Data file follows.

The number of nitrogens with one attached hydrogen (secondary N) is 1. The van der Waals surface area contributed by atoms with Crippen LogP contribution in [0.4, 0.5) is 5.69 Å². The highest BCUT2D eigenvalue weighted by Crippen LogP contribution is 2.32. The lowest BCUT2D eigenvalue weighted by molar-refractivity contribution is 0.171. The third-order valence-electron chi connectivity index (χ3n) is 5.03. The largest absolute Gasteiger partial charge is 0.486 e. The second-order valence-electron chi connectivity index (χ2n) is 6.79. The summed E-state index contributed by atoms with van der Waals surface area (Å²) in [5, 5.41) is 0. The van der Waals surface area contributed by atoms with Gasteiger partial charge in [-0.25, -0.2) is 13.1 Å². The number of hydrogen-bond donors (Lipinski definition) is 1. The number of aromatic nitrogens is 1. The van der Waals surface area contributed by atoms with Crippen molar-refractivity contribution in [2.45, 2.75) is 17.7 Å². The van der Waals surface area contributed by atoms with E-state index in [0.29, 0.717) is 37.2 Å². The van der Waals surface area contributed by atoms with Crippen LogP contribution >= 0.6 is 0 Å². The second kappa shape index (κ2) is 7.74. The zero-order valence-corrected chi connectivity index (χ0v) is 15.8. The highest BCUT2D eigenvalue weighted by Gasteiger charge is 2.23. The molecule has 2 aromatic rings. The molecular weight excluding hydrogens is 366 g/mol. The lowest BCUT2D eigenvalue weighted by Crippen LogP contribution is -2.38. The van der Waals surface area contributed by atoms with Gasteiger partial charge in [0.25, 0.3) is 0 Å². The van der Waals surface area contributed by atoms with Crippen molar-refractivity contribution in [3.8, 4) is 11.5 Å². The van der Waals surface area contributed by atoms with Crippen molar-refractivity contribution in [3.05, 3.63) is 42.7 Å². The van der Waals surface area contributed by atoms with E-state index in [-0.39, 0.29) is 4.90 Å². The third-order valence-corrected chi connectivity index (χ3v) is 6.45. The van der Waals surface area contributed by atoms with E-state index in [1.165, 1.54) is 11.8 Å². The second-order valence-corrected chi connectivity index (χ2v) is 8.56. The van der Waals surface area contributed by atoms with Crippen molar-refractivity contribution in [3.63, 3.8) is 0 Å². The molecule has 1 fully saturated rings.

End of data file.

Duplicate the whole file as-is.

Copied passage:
The number of nitrogens with one attached hydrogen (secondary N) is 1. The van der Waals surface area contributed by atoms with Crippen LogP contribution in [0.4, 0.5) is 5.69 Å². The highest BCUT2D eigenvalue weighted by Crippen LogP contribution is 2.32. The lowest BCUT2D eigenvalue weighted by molar-refractivity contribution is 0.171. The third-order valence-electron chi connectivity index (χ3n) is 5.03. The largest absolute Gasteiger partial charge is 0.486 e. The second-order valence-electron chi connectivity index (χ2n) is 6.79. The summed E-state index contributed by atoms with van der Waals surface area (Å²) in [5, 5.41) is 0. The van der Waals surface area contributed by atoms with Gasteiger partial charge in [-0.25, -0.2) is 13.1 Å². The number of hydrogen-bond donors (Lipinski definition) is 1. The number of aromatic nitrogens is 1. The van der Waals surface area contributed by atoms with Crippen molar-refractivity contribution in [2.45, 2.75) is 17.7 Å². The van der Waals surface area contributed by atoms with E-state index in [0.29, 0.717) is 37.2 Å². The van der Waals surface area contributed by atoms with Crippen LogP contribution >= 0.6 is 0 Å². The second kappa shape index (κ2) is 7.74. The zero-order valence-corrected chi connectivity index (χ0v) is 15.8. The highest BCUT2D eigenvalue weighted by Gasteiger charge is 2.23. The molecule has 2 aromatic rings. The molecular weight excluding hydrogens is 366 g/mol. The lowest BCUT2D eigenvalue weighted by Crippen LogP contribution is -2.38. The van der Waals surface area contributed by atoms with Gasteiger partial charge in [0.25, 0.3) is 0 Å². The van der Waals surface area contributed by atoms with Crippen molar-refractivity contribution in [3.8, 4) is 11.5 Å². The van der Waals surface area contributed by atoms with Crippen molar-refractivity contribution in [3.05, 3.63) is 42.7 Å². The van der Waals surface area contributed by atoms with E-state index in [-0.39, 0.29) is 4.90 Å². The third-order valence-corrected chi connectivity index (χ3v) is 6.45. The van der Waals surface area contributed by atoms with E-state index in [1.165, 1.54) is 11.8 Å². The second-order valence-corrected chi connectivity index (χ2v) is 8.56. The van der Waals surface area contributed by atoms with Crippen molar-refractivity contribution in [3.63, 3.8) is 0 Å². The molecule has 1 fully saturated rings.